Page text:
Hendrik Anthony Kramers (1894-1952) was appointed Ehrenfest's successor in Leiden in 1934. The name invites comparison with Hendrik Antoon Lorentz, whom Ehrenfest had succeeded twenty years earlier. Undoubtedly, Lorentz was the greater physicist and the influence of his work has been more profound and enduring than that of Kramers, but Kramers's interests covered a wider field. Lorentz confined his activities to the field of physics: "The physicist must restrict himself to reading in his way in the book of the world", he says in one of his many popular addresses. It is unthinkable that Lorentz would have put a copy of Baudelaire's Les Fleurs du Mal among his physics books, like Kramers did, with the motivation that its spirit was somehow akin to that of theoretical physics. Neither does one imagine Lorentz spending time on writing a beautiful Dutch translation of Mallarmé's Les Fenêtres. Kramers did; it was one of his favorite poems and I still remember how, during the war years, he referrred to the confiscation of laboratory equipment by the German occupying forces as "Le Vomissement impur de la Bêtise" (Stupidity's impure vomiting).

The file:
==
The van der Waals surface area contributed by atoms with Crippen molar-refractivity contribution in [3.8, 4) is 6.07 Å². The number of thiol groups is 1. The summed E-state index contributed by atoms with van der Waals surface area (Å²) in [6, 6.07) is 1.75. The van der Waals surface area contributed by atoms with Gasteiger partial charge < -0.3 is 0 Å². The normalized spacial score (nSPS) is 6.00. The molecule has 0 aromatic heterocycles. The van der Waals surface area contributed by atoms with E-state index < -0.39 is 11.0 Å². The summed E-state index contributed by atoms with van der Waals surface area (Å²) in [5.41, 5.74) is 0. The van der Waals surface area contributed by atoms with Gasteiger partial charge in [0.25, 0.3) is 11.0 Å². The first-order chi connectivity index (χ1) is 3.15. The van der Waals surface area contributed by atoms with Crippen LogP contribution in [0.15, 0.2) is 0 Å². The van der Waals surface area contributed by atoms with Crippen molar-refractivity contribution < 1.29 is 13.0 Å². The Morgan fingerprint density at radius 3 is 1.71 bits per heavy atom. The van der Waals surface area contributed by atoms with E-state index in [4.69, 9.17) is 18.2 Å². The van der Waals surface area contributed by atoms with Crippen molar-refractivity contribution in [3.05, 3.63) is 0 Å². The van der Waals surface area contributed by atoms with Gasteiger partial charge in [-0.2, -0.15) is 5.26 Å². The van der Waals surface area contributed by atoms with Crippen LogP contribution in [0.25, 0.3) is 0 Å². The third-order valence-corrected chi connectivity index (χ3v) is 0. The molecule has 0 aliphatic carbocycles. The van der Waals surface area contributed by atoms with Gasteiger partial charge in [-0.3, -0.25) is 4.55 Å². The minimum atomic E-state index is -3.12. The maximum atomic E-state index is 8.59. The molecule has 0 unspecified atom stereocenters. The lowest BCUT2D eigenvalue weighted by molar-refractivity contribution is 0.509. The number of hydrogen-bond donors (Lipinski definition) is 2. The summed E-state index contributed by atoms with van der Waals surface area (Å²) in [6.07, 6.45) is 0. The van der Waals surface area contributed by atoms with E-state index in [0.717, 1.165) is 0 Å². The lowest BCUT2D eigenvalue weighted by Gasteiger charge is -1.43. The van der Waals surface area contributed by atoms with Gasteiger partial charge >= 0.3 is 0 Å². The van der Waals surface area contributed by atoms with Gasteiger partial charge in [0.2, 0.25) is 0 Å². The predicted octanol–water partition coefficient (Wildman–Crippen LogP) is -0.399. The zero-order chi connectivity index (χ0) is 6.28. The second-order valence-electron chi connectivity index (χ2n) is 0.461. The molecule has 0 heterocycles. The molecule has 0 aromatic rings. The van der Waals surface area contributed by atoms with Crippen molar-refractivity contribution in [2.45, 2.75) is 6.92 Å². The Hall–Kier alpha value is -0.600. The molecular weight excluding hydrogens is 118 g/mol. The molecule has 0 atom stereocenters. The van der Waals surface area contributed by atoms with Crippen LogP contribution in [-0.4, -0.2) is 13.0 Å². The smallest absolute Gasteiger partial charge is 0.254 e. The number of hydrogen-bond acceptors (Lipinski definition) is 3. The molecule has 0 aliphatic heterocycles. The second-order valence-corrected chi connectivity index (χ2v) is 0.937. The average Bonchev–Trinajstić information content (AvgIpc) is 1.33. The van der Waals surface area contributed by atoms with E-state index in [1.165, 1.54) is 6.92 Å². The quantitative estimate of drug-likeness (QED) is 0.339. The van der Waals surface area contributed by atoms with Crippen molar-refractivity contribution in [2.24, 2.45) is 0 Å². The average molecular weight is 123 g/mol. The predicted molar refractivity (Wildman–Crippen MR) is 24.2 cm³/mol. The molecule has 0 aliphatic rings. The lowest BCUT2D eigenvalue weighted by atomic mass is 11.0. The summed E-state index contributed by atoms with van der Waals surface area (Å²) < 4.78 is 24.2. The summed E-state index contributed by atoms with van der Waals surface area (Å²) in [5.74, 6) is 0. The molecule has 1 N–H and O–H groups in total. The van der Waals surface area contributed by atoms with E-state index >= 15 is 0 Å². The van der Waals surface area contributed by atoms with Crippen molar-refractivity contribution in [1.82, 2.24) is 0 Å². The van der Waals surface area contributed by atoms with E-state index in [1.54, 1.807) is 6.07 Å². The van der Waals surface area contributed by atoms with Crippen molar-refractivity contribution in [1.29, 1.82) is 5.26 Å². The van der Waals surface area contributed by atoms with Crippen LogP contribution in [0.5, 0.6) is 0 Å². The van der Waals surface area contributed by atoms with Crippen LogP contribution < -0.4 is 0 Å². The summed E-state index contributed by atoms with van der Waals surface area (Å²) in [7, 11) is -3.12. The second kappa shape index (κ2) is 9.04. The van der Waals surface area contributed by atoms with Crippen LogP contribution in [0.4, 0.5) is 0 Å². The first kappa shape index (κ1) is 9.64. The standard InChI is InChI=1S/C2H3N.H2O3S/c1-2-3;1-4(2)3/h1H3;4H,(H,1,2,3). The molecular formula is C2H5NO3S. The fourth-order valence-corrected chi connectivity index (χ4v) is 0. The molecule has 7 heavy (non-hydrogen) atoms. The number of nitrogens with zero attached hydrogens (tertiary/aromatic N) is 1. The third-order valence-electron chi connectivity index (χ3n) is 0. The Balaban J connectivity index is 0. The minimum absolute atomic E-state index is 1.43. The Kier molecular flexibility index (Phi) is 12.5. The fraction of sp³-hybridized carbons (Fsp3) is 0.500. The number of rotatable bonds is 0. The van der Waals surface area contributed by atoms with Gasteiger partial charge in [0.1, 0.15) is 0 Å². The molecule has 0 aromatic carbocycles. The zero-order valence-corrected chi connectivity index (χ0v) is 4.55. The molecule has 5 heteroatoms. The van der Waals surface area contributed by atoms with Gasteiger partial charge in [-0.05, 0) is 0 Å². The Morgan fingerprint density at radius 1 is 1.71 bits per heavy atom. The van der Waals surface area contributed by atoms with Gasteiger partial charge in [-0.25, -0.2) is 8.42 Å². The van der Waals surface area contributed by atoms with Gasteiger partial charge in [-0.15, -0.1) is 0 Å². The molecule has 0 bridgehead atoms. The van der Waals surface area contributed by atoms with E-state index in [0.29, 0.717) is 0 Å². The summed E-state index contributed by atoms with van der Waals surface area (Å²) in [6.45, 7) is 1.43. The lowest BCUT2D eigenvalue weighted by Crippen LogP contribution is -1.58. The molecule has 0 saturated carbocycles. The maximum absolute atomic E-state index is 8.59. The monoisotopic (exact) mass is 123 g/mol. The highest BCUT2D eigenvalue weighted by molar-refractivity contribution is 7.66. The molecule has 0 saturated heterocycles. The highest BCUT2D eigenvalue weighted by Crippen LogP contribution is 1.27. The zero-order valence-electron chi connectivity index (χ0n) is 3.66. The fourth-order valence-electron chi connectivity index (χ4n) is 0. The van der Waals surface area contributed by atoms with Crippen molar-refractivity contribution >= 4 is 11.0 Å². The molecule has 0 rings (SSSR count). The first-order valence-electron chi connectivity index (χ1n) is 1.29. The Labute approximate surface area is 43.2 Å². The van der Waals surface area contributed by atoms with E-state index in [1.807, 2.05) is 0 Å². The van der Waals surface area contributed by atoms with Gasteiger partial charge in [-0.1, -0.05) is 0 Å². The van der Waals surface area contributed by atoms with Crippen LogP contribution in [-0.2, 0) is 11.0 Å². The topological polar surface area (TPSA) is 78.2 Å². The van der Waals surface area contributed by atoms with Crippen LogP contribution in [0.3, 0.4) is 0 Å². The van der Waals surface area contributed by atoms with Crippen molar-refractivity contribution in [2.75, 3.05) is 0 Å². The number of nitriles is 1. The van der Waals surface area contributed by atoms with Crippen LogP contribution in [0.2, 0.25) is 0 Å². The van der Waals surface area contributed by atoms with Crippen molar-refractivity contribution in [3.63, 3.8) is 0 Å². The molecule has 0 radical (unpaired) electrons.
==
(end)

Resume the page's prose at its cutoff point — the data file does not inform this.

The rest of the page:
H.B.G. Casimir, Haphazard Reality (Harper & Row, New York, 1983)